(Arlene) Southold, NY(Zone 7a)

Found it!

Think of it as a challenge because it is. Maybe Google would have some "different" ideas for a shed.

Melbourne, KY(Zone 6a)

Beautiful building and setting! I could live there!

(Arlene) Southold, NY(Zone 7a)

Me, too!

Maine, United States(Zone 5b)

I gave actually been lucky enough to have visited Slngs of Joy's garden and it just breathtaking.

I need a shed so bad. Originally I wanted to construct one along the fence to block my view of the neighbors drive but learned that the town code requires it to be ten feet away from the property line, which would not work.

Pirl - thanks for that link. Beautiful setting and shed. Sigh.... I think ours will be much more utilitarian since it would house ladders, off-season motorized yard equipment, perhaps a lot of my outdoor gardening tools and cart. Has to be critter-proof, especially for raccoons and possums. But that doesn't mean it has to be austere. We weren't parking my old car in the garage since DH was building a desk, filing cabinet and shelves at the time. But with new vehicle purchase last year (which now gets parked in the garage) and DH's newest hobby - beer-making - space has gotten very tight in there. Thank goodness I have my little hobby GH for most of my pots and seed-starting stuff.
I think we have to be 8 ft off the property line here.

Bardstown, KY(Zone 6a)

Ah, a home brewer, a hobby fit for a king!!! Yes I do it too, but gardening is my passion or as the wife likes to put it my obsession!

(Arlene) Southold, NY(Zone 7a)

Cindy - could you have "his" and "hers" sheds? We're only allowed one per property.

Chevy Chase, MD(Zone 7a)

Weerobin: Your asarum takaoi is stunning -- I'm going to hunt around my neck of the woods for it!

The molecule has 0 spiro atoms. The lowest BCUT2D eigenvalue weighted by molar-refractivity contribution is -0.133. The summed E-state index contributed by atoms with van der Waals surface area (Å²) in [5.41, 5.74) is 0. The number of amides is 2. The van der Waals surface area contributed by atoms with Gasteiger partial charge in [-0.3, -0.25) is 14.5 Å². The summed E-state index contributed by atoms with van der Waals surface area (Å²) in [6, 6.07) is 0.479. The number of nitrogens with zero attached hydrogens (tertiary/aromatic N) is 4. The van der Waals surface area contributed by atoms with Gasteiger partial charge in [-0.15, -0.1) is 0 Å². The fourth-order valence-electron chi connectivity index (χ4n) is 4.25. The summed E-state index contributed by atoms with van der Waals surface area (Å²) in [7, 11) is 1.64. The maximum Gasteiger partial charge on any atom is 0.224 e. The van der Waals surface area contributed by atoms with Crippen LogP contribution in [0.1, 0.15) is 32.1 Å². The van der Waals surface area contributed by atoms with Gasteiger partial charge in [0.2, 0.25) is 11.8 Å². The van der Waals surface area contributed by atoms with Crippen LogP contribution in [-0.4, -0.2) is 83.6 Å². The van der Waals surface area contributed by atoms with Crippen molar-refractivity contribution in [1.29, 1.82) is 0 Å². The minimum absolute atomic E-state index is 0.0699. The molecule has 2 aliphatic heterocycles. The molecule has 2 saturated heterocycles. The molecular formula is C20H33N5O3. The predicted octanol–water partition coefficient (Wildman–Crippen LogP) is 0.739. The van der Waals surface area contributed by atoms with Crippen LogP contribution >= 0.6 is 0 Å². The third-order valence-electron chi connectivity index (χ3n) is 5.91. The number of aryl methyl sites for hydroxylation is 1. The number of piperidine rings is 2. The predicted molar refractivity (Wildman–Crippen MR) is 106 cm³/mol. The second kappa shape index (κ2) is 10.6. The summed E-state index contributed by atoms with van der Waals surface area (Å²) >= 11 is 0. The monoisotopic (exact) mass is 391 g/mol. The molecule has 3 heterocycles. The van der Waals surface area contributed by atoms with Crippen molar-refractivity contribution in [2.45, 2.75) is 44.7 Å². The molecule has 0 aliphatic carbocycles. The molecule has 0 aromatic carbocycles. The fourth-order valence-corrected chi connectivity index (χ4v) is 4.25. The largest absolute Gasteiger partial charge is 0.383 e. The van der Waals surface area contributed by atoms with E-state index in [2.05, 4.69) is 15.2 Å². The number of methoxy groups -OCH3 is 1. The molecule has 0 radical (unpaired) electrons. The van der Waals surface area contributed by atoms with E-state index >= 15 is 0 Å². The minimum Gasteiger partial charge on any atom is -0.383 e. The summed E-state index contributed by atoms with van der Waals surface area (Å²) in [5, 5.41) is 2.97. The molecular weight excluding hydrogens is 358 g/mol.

On voles: What does vole damage look like (as compared to slug damage, or deer damage, or .....)?

Lucketts, VA(Zone 7a)

I have seen pictures that SongsofJoy has posted in various places, and they are absolutely beautiful. Have you seen the pictures of her waterfall/water feature? I love how the shed became an integral part of the garden. Cindy, I'm thinking that even needing more of a utilitiarian use can be made into an architectural feature. I have a shed and a pole barn - neither one is very attractive at this point, but maybe I can give them a face lift.

Beer brewing - how fun. "Red solo cup, let's have a party...." Anyone listen to Toby Keith?

Happy, on the vole damage, the plants just seem to get smaller and smaller, and then disappear altogether. If you poke a stick in the dirt around the plant, it just kind of sinks or caves in. The voles eat the roots from their tunnels underground. Much different than the deer damage who munch on the leaves and flowers from the top. The plants just look like they have been chewed on and/or eaten, leaving just a few inches of the plant remaining above ground. Slugs, don't have that problem yet, but I think the symptoms are holes in the leaves.

Elgin, IL(Zone 5a)

Hi Hap,

Up here vole damage is seen mostly in disappearing bulbs, or only tiny bulblets that are next to areas where big bulbs were. In other words, you may have planted a large bulb with small offsets and now you have only offsets, or perhaps just a few scales.

Slug damage manifests itself in ragged holes in the leaves. Hostas are a favorite. It doesn't kill the plant but renders it unsightly.

Chevy Chase, MD(Zone 7a)

Thanks. I have long wondered if I have voles. Not sure whether it is voles or my sloppy gardening practices that explain the losses!